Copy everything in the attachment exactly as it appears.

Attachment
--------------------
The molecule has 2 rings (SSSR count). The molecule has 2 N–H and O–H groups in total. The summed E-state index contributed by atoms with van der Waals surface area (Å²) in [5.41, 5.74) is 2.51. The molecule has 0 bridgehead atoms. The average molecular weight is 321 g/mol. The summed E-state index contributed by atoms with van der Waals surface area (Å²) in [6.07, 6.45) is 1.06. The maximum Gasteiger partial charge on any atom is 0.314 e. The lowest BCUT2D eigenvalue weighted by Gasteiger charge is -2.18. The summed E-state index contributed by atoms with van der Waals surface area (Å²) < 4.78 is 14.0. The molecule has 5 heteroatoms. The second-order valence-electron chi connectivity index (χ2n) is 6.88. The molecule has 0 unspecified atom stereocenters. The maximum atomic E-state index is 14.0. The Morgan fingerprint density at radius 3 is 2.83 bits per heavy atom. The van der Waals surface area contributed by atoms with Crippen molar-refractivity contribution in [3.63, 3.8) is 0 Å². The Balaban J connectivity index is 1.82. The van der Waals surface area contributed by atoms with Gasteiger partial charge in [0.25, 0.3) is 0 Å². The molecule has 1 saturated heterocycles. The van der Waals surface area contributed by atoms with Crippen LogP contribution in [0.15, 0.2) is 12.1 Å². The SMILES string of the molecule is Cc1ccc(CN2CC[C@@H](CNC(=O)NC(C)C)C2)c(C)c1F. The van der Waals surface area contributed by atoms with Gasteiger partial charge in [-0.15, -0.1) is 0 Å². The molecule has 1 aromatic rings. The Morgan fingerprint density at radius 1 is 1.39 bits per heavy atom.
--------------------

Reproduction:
The molecule has 2 rings (SSSR count). The molecule has 2 N–H and O–H groups in total. The summed E-state index contributed by atoms with van der Waals surface area (Å²) in [5.41, 5.74) is 2.51. The molecule has 0 bridgehead atoms. The average molecular weight is 321 g/mol. The summed E-state index contributed by atoms with van der Waals surface area (Å²) in [6.07, 6.45) is 1.06. The maximum Gasteiger partial charge on any atom is 0.314 e. The lowest BCUT2D eigenvalue weighted by Gasteiger charge is -2.18. The summed E-state index contributed by atoms with van der Waals surface area (Å²) < 4.78 is 14.0. The molecule has 5 heteroatoms. The second-order valence-electron chi connectivity index (χ2n) is 6.88. The molecule has 0 unspecified atom stereocenters. The maximum atomic E-state index is 14.0. The Morgan fingerprint density at radius 3 is 2.83 bits per heavy atom. The van der Waals surface area contributed by atoms with Crippen molar-refractivity contribution in [3.63, 3.8) is 0 Å². The Balaban J connectivity index is 1.82. The van der Waals surface area contributed by atoms with Gasteiger partial charge in [0.25, 0.3) is 0 Å². The molecule has 1 saturated heterocycles. The van der Waals surface area contributed by atoms with Crippen LogP contribution in [0.15, 0.2) is 12.1 Å². The SMILES string of the molecule is Cc1ccc(CN2CC[C@@H](CNC(=O)NC(C)C)C2)c(C)c1F. The van der Waals surface area contributed by atoms with Gasteiger partial charge in [-0.15, -0.1) is 0 Å². The molecule has 1 aromatic rings. The Morgan fingerprint density at radius 1 is 1.39 bits per heavy atom.